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23andMe gets OK to sell health tests direct to consumers without prescription

April 6, 2017

The US Food and Drug Administration has granted premarket authorization for 10 genetic health risk reports from consumer-focused testing company 23andMe.

The agency touted these as the first genetic tests for gauging disease risk that it has authorized for direct-to-consumer access — meaning that the consumer doesn’t need a doctor’s prescription to receive testing. The move came with special controls, or instructions, that allows 23andMe to sell similar tests DTC without having to submit them for premarket review, as long as they follow FDA’s requirements for establishing safety and efficacy. Additionally, the agency is planning to outline in the Federal Register this same exemption for other firms, which would allow them to market similar health risk tests DTC in the future.

The authorized tests are for Parkinson’s disease, late-onset Alzheimer’s disease, celiac disease, alpha-1 antitrypsin deficiency, early-onset primary dystonia, factor XI deficiency, Gaucher disease type 1, glucose-6-phosphate dehydrogenase deficiency, hereditary hemochromatosis, and hereditary thrombophilia. 23andMe said it would begin releasing the health risk reports this month, and others will follow. Current 23andMe customers will be notified “on their eligibility” to receive these reports when they go live, and new customers will have access to them when they sign up for the health and ancestry testing service priced currently at $199.

When the FDA cracked down on 23andMe’s ability to sell health-related genetic tests DTC in 2013, some in the life sciences space criticized the agency for getting between consumers and their right to their own genetic data. As a result of FDA’s regulatory action 23andMe restricted its DTC service to selling tests for ancestry, traits, and other non-health related topics, but the agency has never restricted customers’ ability to download their raw SNP data from the company.

“Consumers can now have direct access to certain genetic risk information,” said Jeffrey Shuren, director of the FDA’s Center for Devices and Radiological Health, in a statement. “But it is important that people understand that genetic risk is just one piece of the bigger puzzle, it does not mean they will or won’t ultimately develop a disease.”

Previously, 23andMe was able to garner de novo 510(k) clearance for its Bloom syndrome test in 2015, which the agency issued with special controls. As with today’s authorization, that clearance opened the way for 23andMe and other firms to offer the majority of carrier screening tests DTC without having to submit them for premarket review.

In authorizing the 10 genetic risk reports, the FDA stated that it used the de novo premarket review pathway for new, low-to-moderate-risk devices that are not substantially equivalent to an already-marketed device. “These special controls, when met along with general controls, provide reasonable assurance of safety and effectiveness for these and similar [genetic health risk] tests,” the FDA added.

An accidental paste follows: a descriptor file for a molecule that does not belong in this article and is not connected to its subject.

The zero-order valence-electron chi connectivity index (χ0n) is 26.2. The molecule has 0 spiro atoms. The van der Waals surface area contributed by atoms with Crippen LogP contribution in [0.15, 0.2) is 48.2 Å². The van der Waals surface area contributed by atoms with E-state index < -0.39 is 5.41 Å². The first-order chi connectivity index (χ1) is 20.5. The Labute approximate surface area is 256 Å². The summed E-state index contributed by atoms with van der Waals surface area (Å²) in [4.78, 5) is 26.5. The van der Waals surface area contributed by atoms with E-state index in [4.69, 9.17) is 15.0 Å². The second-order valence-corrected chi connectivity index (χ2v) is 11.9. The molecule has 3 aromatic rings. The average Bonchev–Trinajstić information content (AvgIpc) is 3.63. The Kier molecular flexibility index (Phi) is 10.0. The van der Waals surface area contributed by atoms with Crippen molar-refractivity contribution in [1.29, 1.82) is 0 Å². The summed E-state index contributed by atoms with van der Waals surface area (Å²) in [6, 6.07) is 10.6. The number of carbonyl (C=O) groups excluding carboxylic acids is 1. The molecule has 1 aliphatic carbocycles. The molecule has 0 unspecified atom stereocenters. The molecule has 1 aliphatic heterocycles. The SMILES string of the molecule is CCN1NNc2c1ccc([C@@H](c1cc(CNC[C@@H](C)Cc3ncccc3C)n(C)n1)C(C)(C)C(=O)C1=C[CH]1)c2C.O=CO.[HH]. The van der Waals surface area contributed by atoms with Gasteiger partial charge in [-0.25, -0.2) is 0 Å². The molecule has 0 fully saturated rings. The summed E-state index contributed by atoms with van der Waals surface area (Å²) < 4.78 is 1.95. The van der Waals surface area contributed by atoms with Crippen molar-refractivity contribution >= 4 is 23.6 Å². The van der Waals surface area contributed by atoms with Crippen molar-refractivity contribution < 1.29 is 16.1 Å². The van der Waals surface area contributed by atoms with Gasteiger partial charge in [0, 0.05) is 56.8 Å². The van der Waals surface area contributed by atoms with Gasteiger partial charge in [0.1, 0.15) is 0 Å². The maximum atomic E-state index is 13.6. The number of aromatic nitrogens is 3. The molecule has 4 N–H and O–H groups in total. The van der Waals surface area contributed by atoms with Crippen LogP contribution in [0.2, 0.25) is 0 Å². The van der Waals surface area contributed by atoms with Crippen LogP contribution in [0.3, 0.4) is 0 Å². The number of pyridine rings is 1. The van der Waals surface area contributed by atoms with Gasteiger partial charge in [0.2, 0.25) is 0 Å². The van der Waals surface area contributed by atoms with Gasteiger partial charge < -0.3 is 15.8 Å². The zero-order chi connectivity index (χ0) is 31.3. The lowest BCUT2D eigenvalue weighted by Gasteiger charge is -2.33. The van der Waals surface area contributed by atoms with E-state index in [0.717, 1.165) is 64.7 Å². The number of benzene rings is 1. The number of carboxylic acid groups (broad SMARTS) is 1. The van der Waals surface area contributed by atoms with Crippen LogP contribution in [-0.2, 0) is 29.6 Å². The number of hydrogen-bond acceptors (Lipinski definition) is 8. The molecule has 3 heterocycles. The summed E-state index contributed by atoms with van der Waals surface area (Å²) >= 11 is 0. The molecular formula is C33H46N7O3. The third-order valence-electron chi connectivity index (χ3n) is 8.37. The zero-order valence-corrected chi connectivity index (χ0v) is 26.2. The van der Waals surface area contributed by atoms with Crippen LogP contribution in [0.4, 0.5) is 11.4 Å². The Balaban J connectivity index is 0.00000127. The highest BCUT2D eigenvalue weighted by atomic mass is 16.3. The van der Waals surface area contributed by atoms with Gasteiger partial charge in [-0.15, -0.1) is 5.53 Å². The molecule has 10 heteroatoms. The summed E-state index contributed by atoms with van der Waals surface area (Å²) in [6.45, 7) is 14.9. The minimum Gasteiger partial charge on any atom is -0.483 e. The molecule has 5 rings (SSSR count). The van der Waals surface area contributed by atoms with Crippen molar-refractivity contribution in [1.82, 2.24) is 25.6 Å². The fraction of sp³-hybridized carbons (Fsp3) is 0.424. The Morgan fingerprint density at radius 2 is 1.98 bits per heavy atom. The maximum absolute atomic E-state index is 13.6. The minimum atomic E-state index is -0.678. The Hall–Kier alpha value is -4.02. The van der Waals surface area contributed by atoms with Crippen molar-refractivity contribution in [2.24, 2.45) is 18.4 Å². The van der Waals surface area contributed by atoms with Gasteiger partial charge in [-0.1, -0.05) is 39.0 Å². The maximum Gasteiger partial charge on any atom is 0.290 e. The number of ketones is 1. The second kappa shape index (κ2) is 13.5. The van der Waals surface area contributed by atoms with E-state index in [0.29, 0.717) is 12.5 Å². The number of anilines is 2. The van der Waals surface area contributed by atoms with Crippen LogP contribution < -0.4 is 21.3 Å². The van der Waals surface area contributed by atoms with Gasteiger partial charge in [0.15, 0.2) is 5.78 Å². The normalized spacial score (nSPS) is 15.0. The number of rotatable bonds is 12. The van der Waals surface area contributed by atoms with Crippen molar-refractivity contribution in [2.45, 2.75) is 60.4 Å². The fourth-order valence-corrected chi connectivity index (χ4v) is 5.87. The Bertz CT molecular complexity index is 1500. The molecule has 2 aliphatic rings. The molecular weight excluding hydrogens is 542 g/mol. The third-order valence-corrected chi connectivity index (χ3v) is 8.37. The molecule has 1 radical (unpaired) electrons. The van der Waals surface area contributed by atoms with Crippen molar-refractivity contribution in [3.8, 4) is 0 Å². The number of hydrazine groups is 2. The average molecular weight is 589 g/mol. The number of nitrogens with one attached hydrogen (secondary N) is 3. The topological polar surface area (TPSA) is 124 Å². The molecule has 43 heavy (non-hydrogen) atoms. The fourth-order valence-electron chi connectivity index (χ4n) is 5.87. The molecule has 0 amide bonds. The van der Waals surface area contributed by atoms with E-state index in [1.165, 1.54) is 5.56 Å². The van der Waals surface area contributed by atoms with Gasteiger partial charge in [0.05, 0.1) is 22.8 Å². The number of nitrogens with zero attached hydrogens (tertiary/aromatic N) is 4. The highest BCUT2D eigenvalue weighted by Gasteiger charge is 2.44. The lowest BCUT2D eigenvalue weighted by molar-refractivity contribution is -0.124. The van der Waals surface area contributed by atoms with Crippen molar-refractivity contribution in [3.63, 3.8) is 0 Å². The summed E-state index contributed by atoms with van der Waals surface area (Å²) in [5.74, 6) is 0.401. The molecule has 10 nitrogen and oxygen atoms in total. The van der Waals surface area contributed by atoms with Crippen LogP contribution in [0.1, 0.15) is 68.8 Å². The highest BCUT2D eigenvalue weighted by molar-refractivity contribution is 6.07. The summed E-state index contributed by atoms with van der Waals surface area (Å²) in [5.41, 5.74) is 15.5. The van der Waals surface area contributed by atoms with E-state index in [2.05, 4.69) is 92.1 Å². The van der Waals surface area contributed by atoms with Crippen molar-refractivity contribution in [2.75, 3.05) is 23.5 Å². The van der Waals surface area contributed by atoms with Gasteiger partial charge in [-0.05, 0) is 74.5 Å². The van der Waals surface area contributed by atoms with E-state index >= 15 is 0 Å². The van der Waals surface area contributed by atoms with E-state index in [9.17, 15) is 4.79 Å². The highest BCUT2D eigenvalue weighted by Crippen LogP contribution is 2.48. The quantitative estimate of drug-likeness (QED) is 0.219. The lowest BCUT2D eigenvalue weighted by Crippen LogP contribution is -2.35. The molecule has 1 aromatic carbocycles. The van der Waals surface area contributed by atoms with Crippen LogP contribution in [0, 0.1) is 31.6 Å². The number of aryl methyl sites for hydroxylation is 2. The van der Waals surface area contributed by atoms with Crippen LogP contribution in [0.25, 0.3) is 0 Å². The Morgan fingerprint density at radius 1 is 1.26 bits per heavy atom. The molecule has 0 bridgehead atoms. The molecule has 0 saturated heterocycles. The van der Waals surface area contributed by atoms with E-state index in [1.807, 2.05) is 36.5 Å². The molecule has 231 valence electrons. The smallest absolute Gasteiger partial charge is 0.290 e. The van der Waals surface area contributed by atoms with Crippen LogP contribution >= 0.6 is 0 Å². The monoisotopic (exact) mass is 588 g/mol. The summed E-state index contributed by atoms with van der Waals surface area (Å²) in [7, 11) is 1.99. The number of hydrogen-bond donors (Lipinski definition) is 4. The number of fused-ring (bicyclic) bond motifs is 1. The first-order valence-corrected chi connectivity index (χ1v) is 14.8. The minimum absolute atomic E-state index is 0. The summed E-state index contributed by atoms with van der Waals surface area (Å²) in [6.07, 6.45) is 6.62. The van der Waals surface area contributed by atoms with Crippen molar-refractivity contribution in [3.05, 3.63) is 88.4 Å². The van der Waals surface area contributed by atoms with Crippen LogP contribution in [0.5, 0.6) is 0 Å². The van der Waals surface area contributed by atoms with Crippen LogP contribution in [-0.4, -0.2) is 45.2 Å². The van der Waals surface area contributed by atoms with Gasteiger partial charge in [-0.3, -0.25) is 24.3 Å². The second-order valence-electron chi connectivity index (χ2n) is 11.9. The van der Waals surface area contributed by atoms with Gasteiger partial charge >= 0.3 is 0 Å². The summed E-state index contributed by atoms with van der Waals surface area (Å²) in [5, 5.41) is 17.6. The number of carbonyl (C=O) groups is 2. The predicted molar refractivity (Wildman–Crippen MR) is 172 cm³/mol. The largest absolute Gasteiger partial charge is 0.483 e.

The agency said it is planning to exempt other 23andMe health risk tests from the premarket review, and indicated that health-related tests for other markers may be able to forgo regulatory review after a company submits the first premarket notification for them. “A proposed exemption of this kind would allow other, similar tests to enter the market as quickly as possible and in the least burdensome way, after a one-time FDA review,” the agency explained.

The latest market authorization, the FDA clarified, does not extend to diagnostic genetic tests that inform treatment decisions, such as hereditary cancer tests that analyze BRCA1 and BRCA2 genes, the results from which can lead women to have prophylactic mastectomies or oophorectomies.

In order to receive the latest authorizations, 23andMe submitted information from peer-reviewed studies that established the link between the genetic markers and disease risks; conducted studies that demonstrated its test could detect variants associated with the conditions; and showed that 90 percent of test users understood reported results.

The FDA noted that 23andMe’s tests could yield false positive and false negative findings and advised against using the test results to inform medical decisions. “Users should consult a health care professional with questions or concerns about results,” the agency said.

The FDA’s approval comes at a time when the Trump administration has characterized the agency’s regulatory processes as slow and burdensome to industry, and has indicated a desire to restructure the FDA’s inner workings to speed up market access to medical products.

“This is an important moment for people who want to know their genetic health risks and be more proactive about their health,” 23andMe CEO Anne Wojcicki said in a statement. “The FDA has embraced innovation and has empowered individuals by authorizing direct access to this information. It is a significant step forward for 23andMe and for the adoption of personal genetics.”

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